2013 SM100 is a large asteroid whose orbit extends beyond the orbit of Neptune. NASA JPL has not classified 2013 SM100 as potentially hazardous because its orbit does not bring it close to Earth.
2013 SM100 orbits the sun every 113,000 days (309.38 years), coming as close as 39.64 AU and reaching as far as 51.72 AU from the sun. Based on its brightness and the way it reflects light, 2013 SM100 is probably between 53.034 to 118.588 kilometers in diameter, making it larger than 99% of asteroids, very roughly comparable in size to the U.S. state of Rhode Island.
2013 SM100's orbit is 38.60 AU from Earth's orbit at its closest point. This means that there is an extremely wide berth between this asteroid and Earth at all times.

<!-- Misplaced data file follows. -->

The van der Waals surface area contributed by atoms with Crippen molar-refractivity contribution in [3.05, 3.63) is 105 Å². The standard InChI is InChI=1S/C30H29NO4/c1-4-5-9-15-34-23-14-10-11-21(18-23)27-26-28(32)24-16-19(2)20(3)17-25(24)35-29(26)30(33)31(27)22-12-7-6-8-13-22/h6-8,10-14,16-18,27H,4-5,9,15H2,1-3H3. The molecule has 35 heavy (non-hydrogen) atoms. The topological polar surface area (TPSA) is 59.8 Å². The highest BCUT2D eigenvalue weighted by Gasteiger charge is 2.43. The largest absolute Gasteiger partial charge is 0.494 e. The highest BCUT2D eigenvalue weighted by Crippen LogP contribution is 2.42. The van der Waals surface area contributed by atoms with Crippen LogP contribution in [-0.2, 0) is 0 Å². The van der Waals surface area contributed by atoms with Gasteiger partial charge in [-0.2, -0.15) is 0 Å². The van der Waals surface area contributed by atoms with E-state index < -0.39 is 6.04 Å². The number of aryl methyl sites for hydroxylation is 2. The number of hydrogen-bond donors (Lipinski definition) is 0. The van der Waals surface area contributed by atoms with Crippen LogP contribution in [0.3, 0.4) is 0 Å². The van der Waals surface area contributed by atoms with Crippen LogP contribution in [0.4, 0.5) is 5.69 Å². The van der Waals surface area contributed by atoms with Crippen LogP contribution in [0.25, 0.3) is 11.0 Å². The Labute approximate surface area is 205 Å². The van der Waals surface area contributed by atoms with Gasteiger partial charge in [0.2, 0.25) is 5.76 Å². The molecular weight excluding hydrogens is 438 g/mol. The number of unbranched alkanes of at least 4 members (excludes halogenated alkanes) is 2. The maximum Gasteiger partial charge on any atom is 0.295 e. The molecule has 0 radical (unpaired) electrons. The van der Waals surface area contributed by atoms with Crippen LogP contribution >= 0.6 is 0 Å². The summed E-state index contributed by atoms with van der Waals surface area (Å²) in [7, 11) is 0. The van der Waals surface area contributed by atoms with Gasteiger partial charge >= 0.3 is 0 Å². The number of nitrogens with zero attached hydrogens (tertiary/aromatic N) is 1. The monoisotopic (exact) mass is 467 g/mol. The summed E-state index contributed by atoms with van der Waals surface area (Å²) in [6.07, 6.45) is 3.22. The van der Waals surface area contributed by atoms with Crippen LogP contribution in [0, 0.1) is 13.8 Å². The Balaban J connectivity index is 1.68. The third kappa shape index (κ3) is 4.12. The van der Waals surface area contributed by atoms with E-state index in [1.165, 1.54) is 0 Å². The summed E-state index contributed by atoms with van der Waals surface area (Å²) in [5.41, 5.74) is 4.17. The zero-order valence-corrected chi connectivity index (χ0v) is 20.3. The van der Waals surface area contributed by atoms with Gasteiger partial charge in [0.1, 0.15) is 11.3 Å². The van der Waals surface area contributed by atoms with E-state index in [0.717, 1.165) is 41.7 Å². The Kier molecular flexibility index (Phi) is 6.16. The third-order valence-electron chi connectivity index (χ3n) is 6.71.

Orbital simulations conducted by NASA JPL's CNEOS do not show any close approaches to Earth.
2013 SM100's orbit is determined by observations dating back to Aug. 5, 2013. It was last officially observed on Aug. 30, 2017. The IAU Minor Planet Center records 43 observations used to determine its orbit.
The position of 2013 SM100 is indicated by a ◯ pink circle. Note that the object may not be in your current field of view. Use the controls below to adjust position, location, and time.